Green Building | April 19, 2011 |
‘Plantagons’ May Provide Produce for Future Cities
In the Developing World, the predominant trend is one of more and more people leaving rural areas and farmlands for the cities — not much different than what has happened in the the US and Europe over the past 50 years or so. It is estimated that 80 percent of the world’s population will live in or close to cities by 2050.
Problem: urban environments produce a lot of stuff (including pollution and garbage), but the one thing they don’t produce very much of is food. Produced consumer by city-dwellers is still mostly grown in out-lying agricultural areas (sometime s quite distant) and then trucked over distances to these cities. In the process a good deal gasoline is consumed and CO2 emitted, making this practice anything but “green”.
Vertical farm concepts for the urban environment are not new, but now, a Swedish-American architectural design company (Plantagon) seems to have solved once of the biggest challenges of urban vertical farming: the need for uniform, sufficient natural light to provide even growth of vertically-farmed plants.
The solution is all in the design; the “plantagon” features a vertical, rotating “corkscrew” platform for the crops and is situated within a huge, curved-glass, geodesic spheroid structure. By offering the dual benefits of cost-cutting and elimination of transportation, these “plantagons” are envisioned to spearhead the green urban living movement of the future.
According to Plantagon, their urban greenhouse
“…will dramatically change the way we produce organic and functional food. It allows us to produce ecological [resources] with clean air and water inside urban environments, even major cities, cutting costs and environmental damage by eliminating transportation and deliver directly to consumers.”
The design and concept is not without its critics, however. Some feel that this represents a “resource heavy” design and that everything — including soil, fertilizer, air and water will have to be imported (or pumped in , in the case of water) from elsewhere to sustain the farm. The construction materials and their transport are further cited as non-sustainable aspects of this design. Further, critics assert that produce would have to be manually harvested, thus reducing the actual productivity of the farm.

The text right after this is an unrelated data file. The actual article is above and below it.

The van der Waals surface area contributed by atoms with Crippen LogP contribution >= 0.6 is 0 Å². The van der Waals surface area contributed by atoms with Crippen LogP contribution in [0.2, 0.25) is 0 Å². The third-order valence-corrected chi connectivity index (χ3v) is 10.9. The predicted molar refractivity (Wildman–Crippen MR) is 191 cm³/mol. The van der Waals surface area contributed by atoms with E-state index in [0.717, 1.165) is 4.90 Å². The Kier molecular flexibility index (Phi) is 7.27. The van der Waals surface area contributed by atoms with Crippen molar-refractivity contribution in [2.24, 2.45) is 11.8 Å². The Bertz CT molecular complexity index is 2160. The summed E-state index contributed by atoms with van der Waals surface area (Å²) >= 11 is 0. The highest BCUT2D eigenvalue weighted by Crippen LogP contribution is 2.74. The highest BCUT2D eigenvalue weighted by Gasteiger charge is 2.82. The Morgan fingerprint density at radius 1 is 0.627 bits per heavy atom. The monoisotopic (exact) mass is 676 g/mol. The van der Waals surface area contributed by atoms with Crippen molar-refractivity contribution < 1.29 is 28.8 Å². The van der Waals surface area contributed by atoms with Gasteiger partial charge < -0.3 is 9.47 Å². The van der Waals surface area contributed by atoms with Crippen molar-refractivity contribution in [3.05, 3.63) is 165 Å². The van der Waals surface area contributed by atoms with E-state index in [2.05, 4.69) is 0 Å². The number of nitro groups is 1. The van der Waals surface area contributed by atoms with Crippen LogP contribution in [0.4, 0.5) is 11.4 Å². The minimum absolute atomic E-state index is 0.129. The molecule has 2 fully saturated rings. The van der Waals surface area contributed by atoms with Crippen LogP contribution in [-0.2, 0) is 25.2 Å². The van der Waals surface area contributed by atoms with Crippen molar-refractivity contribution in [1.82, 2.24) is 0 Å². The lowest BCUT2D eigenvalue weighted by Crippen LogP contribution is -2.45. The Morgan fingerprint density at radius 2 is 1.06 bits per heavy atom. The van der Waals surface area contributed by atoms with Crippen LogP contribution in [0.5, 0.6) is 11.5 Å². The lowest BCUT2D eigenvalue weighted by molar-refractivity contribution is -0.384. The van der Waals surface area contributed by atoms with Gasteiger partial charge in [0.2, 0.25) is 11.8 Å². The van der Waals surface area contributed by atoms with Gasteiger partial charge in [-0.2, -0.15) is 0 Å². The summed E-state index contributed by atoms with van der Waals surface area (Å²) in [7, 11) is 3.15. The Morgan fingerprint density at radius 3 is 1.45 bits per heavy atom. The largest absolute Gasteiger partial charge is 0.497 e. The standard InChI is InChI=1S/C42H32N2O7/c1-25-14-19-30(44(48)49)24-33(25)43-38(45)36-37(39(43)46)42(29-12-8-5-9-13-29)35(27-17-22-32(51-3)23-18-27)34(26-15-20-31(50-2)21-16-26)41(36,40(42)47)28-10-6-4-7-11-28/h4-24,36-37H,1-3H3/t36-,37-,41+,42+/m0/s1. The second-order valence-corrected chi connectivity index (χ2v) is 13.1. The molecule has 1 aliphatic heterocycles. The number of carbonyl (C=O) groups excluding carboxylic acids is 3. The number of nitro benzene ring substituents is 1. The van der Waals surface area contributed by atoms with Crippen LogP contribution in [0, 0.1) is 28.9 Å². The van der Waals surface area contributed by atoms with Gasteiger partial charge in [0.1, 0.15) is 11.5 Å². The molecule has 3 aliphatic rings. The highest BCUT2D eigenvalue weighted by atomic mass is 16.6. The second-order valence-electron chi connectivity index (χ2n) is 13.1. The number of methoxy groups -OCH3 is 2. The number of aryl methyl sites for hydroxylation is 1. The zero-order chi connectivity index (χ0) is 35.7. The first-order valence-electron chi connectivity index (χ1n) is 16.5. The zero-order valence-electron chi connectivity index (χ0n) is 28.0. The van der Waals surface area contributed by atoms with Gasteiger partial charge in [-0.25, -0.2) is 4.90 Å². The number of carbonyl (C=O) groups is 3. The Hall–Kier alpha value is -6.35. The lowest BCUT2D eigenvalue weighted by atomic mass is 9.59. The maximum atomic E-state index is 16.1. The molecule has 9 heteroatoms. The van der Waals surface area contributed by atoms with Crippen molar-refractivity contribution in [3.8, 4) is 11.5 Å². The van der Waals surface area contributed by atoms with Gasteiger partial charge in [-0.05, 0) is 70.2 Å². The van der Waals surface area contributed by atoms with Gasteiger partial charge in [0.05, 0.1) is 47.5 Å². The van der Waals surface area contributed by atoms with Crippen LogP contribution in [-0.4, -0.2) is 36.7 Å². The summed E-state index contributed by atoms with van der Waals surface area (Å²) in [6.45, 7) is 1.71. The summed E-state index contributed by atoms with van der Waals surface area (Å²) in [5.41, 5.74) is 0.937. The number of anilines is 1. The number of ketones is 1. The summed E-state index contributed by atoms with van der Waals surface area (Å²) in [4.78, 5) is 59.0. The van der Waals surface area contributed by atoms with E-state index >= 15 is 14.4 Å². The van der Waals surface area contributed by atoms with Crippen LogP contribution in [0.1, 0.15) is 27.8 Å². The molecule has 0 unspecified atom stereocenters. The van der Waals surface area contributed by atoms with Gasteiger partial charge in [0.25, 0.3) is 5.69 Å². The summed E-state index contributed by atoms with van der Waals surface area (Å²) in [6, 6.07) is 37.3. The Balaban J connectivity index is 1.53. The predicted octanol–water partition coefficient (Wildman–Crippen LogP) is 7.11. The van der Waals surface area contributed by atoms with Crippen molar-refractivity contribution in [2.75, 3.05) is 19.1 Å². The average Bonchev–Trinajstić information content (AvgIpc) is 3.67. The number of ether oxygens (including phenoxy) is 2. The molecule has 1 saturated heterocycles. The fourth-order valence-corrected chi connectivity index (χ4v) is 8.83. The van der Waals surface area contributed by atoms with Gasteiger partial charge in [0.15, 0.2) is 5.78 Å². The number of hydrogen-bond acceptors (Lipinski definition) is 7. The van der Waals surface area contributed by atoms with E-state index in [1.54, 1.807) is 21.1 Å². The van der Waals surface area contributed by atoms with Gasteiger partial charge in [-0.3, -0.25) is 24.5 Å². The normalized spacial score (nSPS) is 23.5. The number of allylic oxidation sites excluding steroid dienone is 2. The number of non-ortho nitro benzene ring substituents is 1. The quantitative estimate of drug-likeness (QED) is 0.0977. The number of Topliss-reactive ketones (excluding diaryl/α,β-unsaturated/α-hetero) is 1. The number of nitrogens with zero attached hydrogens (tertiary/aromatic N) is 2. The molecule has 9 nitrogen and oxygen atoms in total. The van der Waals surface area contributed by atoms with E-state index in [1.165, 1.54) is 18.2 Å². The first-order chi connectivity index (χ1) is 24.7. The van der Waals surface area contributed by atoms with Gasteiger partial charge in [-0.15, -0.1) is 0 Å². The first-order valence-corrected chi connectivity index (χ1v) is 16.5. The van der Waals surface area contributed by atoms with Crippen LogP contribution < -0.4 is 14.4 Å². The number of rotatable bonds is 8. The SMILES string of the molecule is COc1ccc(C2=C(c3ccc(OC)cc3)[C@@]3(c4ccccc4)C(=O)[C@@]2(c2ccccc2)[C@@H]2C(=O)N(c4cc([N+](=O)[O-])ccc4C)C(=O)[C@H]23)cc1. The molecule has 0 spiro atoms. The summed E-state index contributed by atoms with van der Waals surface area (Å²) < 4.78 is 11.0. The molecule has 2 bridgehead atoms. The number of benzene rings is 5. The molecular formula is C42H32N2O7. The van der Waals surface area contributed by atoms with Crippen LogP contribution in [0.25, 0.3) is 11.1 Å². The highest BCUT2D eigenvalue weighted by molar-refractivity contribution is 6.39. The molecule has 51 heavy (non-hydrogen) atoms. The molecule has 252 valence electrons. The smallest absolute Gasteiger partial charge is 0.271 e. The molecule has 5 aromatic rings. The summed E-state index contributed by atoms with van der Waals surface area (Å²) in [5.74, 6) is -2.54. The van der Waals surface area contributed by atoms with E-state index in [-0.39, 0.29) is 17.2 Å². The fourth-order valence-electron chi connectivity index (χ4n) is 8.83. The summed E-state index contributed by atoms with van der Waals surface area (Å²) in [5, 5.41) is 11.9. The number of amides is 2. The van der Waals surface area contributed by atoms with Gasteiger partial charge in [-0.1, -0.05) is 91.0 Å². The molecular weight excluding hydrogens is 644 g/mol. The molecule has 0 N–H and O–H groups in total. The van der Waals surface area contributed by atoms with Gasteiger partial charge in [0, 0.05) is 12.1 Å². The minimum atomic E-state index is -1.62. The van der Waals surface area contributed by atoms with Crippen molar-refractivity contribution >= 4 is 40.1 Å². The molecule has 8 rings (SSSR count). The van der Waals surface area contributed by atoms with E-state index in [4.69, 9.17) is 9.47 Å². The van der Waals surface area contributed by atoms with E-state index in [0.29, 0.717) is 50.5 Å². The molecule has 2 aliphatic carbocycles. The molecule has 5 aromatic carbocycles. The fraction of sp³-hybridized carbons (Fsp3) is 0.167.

That said, the designers make no claim that the Plantagon is anything close to a fully functioning (contained) ecosystem (any more than a contemporary rural farm is). And, a non “green” construction process can produce a structure that is, more or less, “green” in many respects (more energy efficient, non-polluting, economically self-supporting, etc.). Clearly, architectural design is still transitioning towards full sustainability in its construction methods.
Perhaps someday soon a green construction model will be added to this greenhouse design, and will then merge with an autonomous ecosystem design (note: this author is already working on one such design). To paraphrase Steve Jobs: lots of folks confuse bad design with destiny.
The Company believes that the Plantagon greenhouse design will make it “economically possible to finance each greenhouse from its own sales.” The company hopes to begin its first proof-of-concept building within 3 years.
Reprinted with permission from Cleantechnica